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    The statement outlined a number of grievances with the way the Chinese state has handled the matter, before adding: "As a result, and with the full support of the WTA Board of Directors, I am announcing the immediate suspension of all WTA tournaments in China, including Hong Kong.

    "In good conscience, I don't see how I can ask our athletes to compete there when Peng Shuai is not allowed to communicate freely and has seemingly been pressured to contradict her allegation of sexual assault."

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    For many, Ralf Rangnick's arrival at Old Trafford has come eight years too late.

    Manchester United have struggled since Alex Ferguson delivered a 20th league title in his final season in 2012-13.

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    There have been Europa League, FA Cup and EFL Cup successes and a couple of runner-up finishes in the Premier League since Ferguson left, but United have never looked close to competing for the title.

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    "But when they say, 'Yes, this is the type of football we want to play,' and it seems like it's going in that direction, then clearly you can see [that identity] with all the clubs that he's worked at. Hoffenheim is a club that he brought from scratch and now they have that clear identity. Leipzig's another one. This [United] is different because this is a big, traditional club and they already have an identity of their own. I think the football they play is very similar to that style."

    Rangnick will have his work cut out with a United side well adrift in terms of pressed sequences (12th, 164), passes allowed per defensive action (14th, 14.6), high turnovers (11th, 98), kilometres covered per game (17th, 104.6), defensive actions (17th, 296) and pressures in the attacking third (15th, 589).

    "When you think of the old Manchester United days under Ferguson, it was always very attacking, very exciting type of football," Zdrilic said. "So, this certainly has its similarities. So that's going to be exciting to see how that develops."

     

    Zdrilic knows Rangnick better than most – the pair's relationship dating back to 1998.

    A 30-time international, Zdrilic was signed by Rangnick during his time as head coach of 2.Bundelsiga outfit SSV Ulm, who had just stepped up from the third tier of German football. The 63-year-old left for Stuttgart before the end of the season, though the club went on to gain promotion to the top flight.

    They reunited at Leipzig, where Rangnick brought Zdrilic to the emerging Bundesliga outfit as a youth-team coach over three years.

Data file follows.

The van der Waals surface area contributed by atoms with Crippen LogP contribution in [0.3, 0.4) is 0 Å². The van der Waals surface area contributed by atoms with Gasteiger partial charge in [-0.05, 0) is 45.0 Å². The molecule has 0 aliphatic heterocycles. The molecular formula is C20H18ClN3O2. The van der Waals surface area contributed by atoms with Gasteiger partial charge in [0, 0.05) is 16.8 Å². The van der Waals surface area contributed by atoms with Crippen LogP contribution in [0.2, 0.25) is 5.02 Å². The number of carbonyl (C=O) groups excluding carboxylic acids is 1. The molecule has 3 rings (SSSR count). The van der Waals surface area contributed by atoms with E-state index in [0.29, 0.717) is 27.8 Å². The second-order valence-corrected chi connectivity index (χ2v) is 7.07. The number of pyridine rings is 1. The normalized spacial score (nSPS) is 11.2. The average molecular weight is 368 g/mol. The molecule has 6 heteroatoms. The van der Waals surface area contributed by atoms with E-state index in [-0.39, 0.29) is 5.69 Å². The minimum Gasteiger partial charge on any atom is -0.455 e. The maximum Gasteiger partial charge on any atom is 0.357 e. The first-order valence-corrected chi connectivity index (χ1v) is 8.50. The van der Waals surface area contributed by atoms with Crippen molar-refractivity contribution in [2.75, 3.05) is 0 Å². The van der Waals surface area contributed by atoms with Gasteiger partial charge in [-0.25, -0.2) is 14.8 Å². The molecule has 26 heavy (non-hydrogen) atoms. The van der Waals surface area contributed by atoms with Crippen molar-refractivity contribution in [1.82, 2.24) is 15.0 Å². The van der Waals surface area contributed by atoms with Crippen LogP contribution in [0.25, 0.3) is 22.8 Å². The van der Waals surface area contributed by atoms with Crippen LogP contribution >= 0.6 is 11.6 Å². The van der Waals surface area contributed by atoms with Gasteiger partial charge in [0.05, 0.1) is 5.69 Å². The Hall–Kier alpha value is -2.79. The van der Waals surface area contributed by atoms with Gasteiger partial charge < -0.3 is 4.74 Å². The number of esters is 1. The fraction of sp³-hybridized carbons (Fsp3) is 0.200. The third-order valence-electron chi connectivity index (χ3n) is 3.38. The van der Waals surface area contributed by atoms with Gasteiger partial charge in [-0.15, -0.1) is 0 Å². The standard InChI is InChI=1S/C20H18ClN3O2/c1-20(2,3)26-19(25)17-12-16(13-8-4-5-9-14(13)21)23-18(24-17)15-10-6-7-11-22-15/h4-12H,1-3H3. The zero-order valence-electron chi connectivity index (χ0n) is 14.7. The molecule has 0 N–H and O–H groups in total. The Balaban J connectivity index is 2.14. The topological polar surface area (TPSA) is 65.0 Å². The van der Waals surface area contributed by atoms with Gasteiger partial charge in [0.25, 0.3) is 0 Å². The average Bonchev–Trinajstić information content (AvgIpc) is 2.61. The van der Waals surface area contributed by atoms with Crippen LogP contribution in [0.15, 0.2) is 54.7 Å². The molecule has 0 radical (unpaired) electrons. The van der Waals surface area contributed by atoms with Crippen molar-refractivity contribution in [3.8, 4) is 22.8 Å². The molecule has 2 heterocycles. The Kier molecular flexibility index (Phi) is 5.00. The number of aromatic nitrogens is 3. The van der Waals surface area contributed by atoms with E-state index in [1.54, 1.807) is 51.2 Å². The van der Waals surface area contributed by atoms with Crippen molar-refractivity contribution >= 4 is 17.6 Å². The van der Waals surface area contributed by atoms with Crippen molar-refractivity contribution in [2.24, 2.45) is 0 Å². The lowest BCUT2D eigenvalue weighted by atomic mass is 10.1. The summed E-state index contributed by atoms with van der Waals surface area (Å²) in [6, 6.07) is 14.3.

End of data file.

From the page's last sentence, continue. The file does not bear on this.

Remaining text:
Recalling life under Rangnick at Ulm, Zdrilic said: "It was not only the football, but just the way he approached his philosophy. Basically, his philosophy was just at the forefront for him from day one, and that was something I wasn't used to. We were playing football, but we weren't really talking about tactics in that degree back then. But he was very, very convinced in his philosophy.

    "When I joined, they had just come up from third division to second division. I had one year in Switzerland and then he signed me for Ulm. When we were there, I just remember one conversation I had with him and we were talking about, because we started the season really well and by the halfway point in that year we were first and he was getting a lot of attention because of the way we were playing. The German public were looking at it, going, this is a new way of playing this pressing style with a back four. Everybody was playing a sweeper back then. A conversation I had with him was about, you know, how this season's going to go. In my head, you don't go from third division to second division, then straight to first division. So, I joined in second and I sort of said something to that effect, like, 'Yeah, but you know, it's not really realistic that we're going to go straight up to the Bundesliga.' The way he looked at me was incredible, it was like, 'Why not?' But not, 'Oh, why not?' It was like looking at me like I'm stupid, 'Why not?' Then sure enough, third division, second division, Bundesliga. He did it with Hoffenheim, third division, second division, Bundesliga, and then obviously with Leipzig, he took them from the fifth division all the way to Champions League and to one the best clubs in Europe now.

    "It's just incredible that he has no doubts that that's possible, whereas most people would say you can't do that. He just knows 100 per cent that this is possible and he brought that from day one. That's something I saw and it stuck with me, not only in my playing days, but then as a coach was exactly the same thing about how we approach coaching, developing players and coaches. Everything is just like he knows 100 per cent what he wants and how to do it and that conviction is why he's so successful."

    At Leipzig, after spells with the likes of Hoffenheim, Hannover and Schalke, Rangnick took charge of the team in two different spells, having initially joined parent company Red Bull as director of football in 2012.

    Under Rangnick's leadership, Leipzig had gone from the regional league to Champions League qualification by 2017.

    Rangnick – who will become only the sixth German to manage in the Premier League – was promoted to the head of sport and development for Red Bull in 2019, before eventually joining Lokomotiv earlier this year.